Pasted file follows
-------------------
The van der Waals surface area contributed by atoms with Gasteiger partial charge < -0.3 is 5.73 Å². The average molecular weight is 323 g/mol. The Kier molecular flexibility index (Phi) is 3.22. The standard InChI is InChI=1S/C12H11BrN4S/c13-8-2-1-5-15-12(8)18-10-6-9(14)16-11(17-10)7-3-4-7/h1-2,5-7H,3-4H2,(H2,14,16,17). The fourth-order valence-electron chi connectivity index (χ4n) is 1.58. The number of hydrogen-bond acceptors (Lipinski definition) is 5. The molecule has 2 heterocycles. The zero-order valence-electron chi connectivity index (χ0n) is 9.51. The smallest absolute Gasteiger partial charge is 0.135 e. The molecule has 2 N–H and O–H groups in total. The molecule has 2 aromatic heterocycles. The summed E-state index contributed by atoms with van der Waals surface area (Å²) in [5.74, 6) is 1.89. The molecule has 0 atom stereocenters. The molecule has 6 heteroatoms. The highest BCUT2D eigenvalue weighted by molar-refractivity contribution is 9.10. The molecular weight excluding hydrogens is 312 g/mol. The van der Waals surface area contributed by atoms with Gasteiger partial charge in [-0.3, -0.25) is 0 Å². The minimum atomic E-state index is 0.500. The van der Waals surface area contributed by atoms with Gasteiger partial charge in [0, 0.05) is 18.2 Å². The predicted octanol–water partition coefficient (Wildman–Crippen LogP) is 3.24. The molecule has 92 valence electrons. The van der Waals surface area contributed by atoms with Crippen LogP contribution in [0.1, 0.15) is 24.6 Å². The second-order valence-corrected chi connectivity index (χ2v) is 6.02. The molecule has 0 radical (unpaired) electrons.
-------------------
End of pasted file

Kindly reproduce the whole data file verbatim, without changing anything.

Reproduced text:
The van der Waals surface area contributed by atoms with Gasteiger partial charge < -0.3 is 5.73 Å². The average molecular weight is 323 g/mol. The Kier molecular flexibility index (Phi) is 3.22. The standard InChI is InChI=1S/C12H11BrN4S/c13-8-2-1-5-15-12(8)18-10-6-9(14)16-11(17-10)7-3-4-7/h1-2,5-7H,3-4H2,(H2,14,16,17). The fourth-order valence-electron chi connectivity index (χ4n) is 1.58. The number of hydrogen-bond acceptors (Lipinski definition) is 5. The molecule has 2 heterocycles. The zero-order valence-electron chi connectivity index (χ0n) is 9.51. The smallest absolute Gasteiger partial charge is 0.135 e. The molecule has 2 N–H and O–H groups in total. The molecule has 2 aromatic heterocycles. The summed E-state index contributed by atoms with van der Waals surface area (Å²) in [5.74, 6) is 1.89. The molecule has 0 atom stereocenters. The molecule has 6 heteroatoms. The highest BCUT2D eigenvalue weighted by molar-refractivity contribution is 9.10. The molecular weight excluding hydrogens is 312 g/mol. The van der Waals surface area contributed by atoms with Gasteiger partial charge in [-0.3, -0.25) is 0 Å². The minimum atomic E-state index is 0.500. The van der Waals surface area contributed by atoms with Gasteiger partial charge in [0, 0.05) is 18.2 Å². The predicted octanol–water partition coefficient (Wildman–Crippen LogP) is 3.24. The molecule has 92 valence electrons. The van der Waals surface area contributed by atoms with Crippen LogP contribution in [0.1, 0.15) is 24.6 Å². The second-order valence-corrected chi connectivity index (χ2v) is 6.02. The molecule has 0 radical (unpaired) electrons.